Sprint gets the green light from SoftBank to proceed with large-scale network densification
Some of that spectrum has been converted from the WiMAX standard to LTE, and now covers roughly 125 million people with TD-LTE service.
Higher frequencies can manage huge amounts of bandwidth at very high speeds, but the propagation of the signals are not very efficient since the higher the frequency, the less likely it can penetrate buildings, or travel long distances without huge amounts of power.
One way to overcome those obstacles is to increase the density of cell sites on the network. Sprint is already building out capacity through existing projects in more rural parts of the country. It has had plans to adding thousands of sites to its network as well, and now it appears it has been given the go-ahead by parent company, SoftBank.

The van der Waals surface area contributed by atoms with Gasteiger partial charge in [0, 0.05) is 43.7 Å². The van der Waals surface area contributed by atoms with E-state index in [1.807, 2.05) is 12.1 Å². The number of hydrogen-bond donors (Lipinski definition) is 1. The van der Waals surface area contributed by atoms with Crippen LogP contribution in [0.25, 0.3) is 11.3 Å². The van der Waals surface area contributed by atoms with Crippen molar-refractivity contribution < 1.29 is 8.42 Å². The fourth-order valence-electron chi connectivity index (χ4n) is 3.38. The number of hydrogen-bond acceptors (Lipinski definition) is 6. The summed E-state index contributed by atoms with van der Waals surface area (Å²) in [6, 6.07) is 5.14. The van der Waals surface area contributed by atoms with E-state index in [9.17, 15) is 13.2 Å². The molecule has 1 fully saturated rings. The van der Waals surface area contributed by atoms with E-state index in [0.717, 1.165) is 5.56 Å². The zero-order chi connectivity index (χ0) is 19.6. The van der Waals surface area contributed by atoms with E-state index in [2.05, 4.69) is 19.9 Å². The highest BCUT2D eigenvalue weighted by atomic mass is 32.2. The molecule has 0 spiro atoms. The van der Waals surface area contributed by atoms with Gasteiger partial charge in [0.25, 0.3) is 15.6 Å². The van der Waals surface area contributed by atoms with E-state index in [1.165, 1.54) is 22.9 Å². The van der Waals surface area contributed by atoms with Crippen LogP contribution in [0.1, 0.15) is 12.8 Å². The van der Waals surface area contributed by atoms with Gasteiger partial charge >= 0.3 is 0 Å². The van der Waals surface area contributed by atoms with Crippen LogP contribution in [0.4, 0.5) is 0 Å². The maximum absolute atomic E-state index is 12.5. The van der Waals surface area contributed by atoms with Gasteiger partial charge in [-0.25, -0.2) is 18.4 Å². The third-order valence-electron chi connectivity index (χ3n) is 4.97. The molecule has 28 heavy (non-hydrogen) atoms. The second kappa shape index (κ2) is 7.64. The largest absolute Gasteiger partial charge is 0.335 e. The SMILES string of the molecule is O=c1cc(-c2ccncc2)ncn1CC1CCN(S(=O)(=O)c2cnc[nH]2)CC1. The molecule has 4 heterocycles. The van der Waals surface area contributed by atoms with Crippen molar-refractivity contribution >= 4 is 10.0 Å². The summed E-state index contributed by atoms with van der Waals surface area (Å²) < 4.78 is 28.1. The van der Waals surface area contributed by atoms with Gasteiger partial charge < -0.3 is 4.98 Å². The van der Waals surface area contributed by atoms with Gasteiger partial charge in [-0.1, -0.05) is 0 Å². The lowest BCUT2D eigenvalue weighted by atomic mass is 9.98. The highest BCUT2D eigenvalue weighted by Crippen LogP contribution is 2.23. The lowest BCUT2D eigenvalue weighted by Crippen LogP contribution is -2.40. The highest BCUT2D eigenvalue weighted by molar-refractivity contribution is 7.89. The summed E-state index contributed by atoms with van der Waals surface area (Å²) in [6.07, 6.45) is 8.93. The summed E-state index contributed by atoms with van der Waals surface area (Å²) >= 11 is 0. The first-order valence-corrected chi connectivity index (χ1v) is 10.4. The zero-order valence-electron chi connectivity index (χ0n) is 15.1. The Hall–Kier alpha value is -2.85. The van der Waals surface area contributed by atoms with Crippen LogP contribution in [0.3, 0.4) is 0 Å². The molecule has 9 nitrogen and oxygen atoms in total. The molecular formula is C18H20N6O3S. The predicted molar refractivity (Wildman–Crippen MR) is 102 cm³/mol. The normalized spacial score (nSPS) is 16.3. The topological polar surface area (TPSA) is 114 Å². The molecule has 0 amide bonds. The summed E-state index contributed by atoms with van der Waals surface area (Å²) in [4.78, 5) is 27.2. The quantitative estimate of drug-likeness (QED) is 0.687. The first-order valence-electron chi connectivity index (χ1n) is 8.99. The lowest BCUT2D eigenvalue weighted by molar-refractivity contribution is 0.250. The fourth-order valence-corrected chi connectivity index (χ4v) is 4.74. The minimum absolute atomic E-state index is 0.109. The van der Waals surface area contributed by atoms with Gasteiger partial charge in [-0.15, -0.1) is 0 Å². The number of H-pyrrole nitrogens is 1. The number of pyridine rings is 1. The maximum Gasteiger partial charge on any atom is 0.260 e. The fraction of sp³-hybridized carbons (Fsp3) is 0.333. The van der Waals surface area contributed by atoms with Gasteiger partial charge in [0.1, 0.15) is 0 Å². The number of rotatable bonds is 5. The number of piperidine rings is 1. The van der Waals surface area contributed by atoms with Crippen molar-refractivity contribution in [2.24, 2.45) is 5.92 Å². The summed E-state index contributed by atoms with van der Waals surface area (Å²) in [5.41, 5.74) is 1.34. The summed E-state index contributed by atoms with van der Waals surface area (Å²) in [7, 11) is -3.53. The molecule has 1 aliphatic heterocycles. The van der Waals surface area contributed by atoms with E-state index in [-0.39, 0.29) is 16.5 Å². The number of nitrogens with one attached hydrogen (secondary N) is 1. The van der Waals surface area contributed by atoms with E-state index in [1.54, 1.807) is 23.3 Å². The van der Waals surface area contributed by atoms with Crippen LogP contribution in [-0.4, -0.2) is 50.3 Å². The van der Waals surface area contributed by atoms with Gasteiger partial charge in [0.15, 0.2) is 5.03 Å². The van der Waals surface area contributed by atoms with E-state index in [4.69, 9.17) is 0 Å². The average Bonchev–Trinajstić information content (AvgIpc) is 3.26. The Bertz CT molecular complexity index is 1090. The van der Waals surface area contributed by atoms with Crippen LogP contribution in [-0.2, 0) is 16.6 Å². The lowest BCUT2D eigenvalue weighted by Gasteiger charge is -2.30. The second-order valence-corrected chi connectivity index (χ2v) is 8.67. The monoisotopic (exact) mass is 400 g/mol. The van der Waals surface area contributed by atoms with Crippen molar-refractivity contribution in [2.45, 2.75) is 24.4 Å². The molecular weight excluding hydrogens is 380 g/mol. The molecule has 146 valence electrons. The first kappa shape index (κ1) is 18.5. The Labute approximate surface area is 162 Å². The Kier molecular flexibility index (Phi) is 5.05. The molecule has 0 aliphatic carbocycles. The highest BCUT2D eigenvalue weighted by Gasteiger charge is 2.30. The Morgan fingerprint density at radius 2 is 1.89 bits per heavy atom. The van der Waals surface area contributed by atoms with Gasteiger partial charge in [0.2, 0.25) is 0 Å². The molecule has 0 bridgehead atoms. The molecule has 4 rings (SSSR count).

This “Next Generation Network” initiative will ultimately ensure ubiquitous Voice-over-LTE service, and will incorporate Wi-Fi as a key component of the strategy. Sprint has not offered firm number as to how many sites will be built, but it will certainly include a series of micro and macro cells. The carrier has also declined to mention the cost of the project, but it is already reviewing proposals from vendors that responded to an RFP. With so much higher-band spectrum available, the densification plan is as much about performance as it is about coverage.
How long will this densification plan take? Likely the better part of the next two years.